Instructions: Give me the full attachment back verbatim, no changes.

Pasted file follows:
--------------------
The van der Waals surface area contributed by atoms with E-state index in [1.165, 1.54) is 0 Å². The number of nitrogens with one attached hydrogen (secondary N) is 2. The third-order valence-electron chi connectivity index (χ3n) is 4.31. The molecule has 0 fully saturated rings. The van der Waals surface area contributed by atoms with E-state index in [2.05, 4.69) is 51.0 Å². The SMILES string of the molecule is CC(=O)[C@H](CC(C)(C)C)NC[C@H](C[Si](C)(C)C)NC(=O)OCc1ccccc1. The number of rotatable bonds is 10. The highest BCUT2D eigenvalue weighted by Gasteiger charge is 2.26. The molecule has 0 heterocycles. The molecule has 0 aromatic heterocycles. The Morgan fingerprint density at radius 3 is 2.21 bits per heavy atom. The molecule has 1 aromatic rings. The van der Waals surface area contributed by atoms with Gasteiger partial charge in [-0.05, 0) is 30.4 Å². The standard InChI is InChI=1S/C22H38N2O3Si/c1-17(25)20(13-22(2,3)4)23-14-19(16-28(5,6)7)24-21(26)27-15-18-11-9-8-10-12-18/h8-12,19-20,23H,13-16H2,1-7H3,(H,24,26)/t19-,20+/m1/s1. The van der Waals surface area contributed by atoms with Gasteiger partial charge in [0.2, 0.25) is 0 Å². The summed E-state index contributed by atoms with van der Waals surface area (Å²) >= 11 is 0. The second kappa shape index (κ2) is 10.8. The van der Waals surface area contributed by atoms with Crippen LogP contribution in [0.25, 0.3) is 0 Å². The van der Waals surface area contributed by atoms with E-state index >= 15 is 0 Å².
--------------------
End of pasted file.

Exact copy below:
The van der Waals surface area contributed by atoms with E-state index in [1.165, 1.54) is 0 Å². The number of nitrogens with one attached hydrogen (secondary N) is 2. The third-order valence-electron chi connectivity index (χ3n) is 4.31. The molecule has 0 fully saturated rings. The van der Waals surface area contributed by atoms with E-state index in [2.05, 4.69) is 51.0 Å². The SMILES string of the molecule is CC(=O)[C@H](CC(C)(C)C)NC[C@H](C[Si](C)(C)C)NC(=O)OCc1ccccc1. The number of rotatable bonds is 10. The highest BCUT2D eigenvalue weighted by Gasteiger charge is 2.26. The molecule has 0 heterocycles. The molecule has 0 aromatic heterocycles. The Morgan fingerprint density at radius 3 is 2.21 bits per heavy atom. The molecule has 1 aromatic rings. The van der Waals surface area contributed by atoms with Gasteiger partial charge in [-0.05, 0) is 30.4 Å². The standard InChI is InChI=1S/C22H38N2O3Si/c1-17(25)20(13-22(2,3)4)23-14-19(16-28(5,6)7)24-21(26)27-15-18-11-9-8-10-12-18/h8-12,19-20,23H,13-16H2,1-7H3,(H,24,26)/t19-,20+/m1/s1. The van der Waals surface area contributed by atoms with Gasteiger partial charge in [0.2, 0.25) is 0 Å². The summed E-state index contributed by atoms with van der Waals surface area (Å²) >= 11 is 0. The second kappa shape index (κ2) is 10.8. The van der Waals surface area contributed by atoms with Crippen LogP contribution in [0.25, 0.3) is 0 Å². The van der Waals surface area contributed by atoms with E-state index >= 15 is 0 Å².